Not all of Ladakh is happy with the reading down of Article 370: A Ladakhi’s perspective

Kevin Ilango
29 September, 2019

On 5 August, the Narendra Modi-led government removed the special status accorded to Jammu and Kashmir under Article 370 of the Constitution. The government downgraded the state into two union territories, Jammu and Kashmir, and Ladakh. It then enforced a communications blockade in the region, which is still ongoing. The government has since claimed that the situation on the ground is peaceful, and that people of Jammu, Kashmir and Ladakh have all welcomed the move. News reports from the region, however, contradict this claim.

In “State Subjects,” The Caravan is featuring a collection of voices from various parts of the erstwhile state. Aamir Sohail is a Ladakhi who holds a master’s degree in criminology and justice. He explains why he wanted the region to be a union territory, but does not trust Ladakh’s politicians to safeguard its interests.

On 5 August, I woke up to the sound of Whatsapp notifications flooding my phone. When I opened my chats, I saw that my friends from home, in Ladakh, had shared articles which claimed that the ruling Bharatiya Janata Party government had bifurcated the state of Jammu and Kashmir into two union territories. I had heard rumours that the centre was planning something big in Kashmir, but no one knew what it was going to be.

After reading one article, I was left feeling numb. I could not believe that Article 370 and 35A of the Constitution were effectively nullified. In one of the videos I received, I saw people in Leh coming together in the town square, dancing to Ladakhi songs in full fervour by swinging their scarves—each scarf was printed with a lotus symbol. It did not make sense that I was not feeling the same joy as them.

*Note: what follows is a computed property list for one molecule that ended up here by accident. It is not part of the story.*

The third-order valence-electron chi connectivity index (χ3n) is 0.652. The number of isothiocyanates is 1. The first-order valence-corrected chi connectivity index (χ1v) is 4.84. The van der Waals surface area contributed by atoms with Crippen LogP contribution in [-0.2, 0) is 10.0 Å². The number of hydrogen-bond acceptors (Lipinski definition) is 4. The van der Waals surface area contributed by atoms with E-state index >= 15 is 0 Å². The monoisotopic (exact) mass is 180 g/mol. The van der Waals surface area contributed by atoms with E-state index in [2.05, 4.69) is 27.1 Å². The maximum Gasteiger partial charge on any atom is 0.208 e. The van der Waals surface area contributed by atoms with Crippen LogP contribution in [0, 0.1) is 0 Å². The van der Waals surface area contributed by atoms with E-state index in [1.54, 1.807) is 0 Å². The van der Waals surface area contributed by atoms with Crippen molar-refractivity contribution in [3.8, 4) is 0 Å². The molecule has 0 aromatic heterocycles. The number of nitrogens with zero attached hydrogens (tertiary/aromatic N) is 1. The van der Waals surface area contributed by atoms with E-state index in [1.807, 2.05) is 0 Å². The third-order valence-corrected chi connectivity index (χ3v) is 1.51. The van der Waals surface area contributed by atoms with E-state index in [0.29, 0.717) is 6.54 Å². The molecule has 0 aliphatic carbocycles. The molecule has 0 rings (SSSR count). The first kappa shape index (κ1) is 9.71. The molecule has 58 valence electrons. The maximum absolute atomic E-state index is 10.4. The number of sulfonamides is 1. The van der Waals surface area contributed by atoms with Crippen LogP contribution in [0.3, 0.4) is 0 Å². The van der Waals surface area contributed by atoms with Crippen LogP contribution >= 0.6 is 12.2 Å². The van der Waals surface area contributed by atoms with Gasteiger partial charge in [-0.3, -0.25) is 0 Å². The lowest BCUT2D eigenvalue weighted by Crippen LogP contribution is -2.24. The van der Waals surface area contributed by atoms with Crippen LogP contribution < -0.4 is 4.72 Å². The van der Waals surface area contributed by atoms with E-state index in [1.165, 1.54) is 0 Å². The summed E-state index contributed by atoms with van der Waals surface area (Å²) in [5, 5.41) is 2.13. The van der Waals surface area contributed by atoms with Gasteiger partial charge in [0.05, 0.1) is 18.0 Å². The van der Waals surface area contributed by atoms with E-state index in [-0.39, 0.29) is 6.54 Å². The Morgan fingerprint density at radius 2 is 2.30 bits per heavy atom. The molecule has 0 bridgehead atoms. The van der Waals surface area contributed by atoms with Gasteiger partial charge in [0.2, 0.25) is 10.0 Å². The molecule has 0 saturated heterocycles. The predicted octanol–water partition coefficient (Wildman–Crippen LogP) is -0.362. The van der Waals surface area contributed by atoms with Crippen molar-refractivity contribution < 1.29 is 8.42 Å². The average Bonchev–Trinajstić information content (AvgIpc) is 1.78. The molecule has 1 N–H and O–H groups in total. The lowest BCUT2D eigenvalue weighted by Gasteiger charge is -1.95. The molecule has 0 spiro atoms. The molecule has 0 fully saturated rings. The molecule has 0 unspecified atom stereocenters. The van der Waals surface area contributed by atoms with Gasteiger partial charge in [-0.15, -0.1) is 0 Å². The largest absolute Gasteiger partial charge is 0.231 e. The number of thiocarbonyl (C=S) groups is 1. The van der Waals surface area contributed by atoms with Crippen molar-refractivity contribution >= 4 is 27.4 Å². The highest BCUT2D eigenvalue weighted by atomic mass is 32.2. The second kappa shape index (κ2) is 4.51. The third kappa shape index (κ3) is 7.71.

I always hated that I had to explain to people where Ladakh was located. Most people always made some racist remark when they heard “Ladakh”: “Oh, I heard it is in China.” “Does it come under Nepal?” “So, you are from the North-East?” I thought if ever Ladakh got the status of a union territory, it would be a historic moment for the people of our region—we would finally have our own separate identity, one which does not need to be defined in terms of Jammu and Kashmir. The only positive aspect of the news was that we, Ladakhis, would no longer have to make arduous journeys to Jammu or Kashmir for official work. But I could not help thinking about what must be happening in Kashmir.

Just a week earlier, there was news that the government had sent additional troops to the Valley because there was a terrorist threat to the pilgrims going for the Amarnath Yatra. As a result, everyone who is not from Kashmir was asked to get out of the Valley as soon as possible. If the threat was real, why did the government not ask the Kashmiris to evacuate as well?

I could not understand this back at that time. Now, it seems clear that the government created an atmosphere of fear and hysteria so that no one witnesses the horror that was awaiting Kashmiris. The decision to bifurcate Jammu and Kashmir and reduce its status from an autonomous state to a union territory, controlled by a Hindu supremacist party at the centre, is just another attempt by the party to force its pseudo-nationalism on the people of Kashmir.

On the surface, it might look like the people of Ladakh region are happy with the decision of the government, but that is not the complete picture. My friends and family in Ladakh told me that the decision to make Ladakh into a union territory without legislature has led to an atmosphere of confusion, invoking a mixed reaction from the common people. Everyone I know is sceptical of rich corporates coming into their homeland and taking over their businesses. They believe that the central government will be more than happy to sell the large tracts of barren lands to industrialists—lands which have served as the backdrop in the pictures of tourists.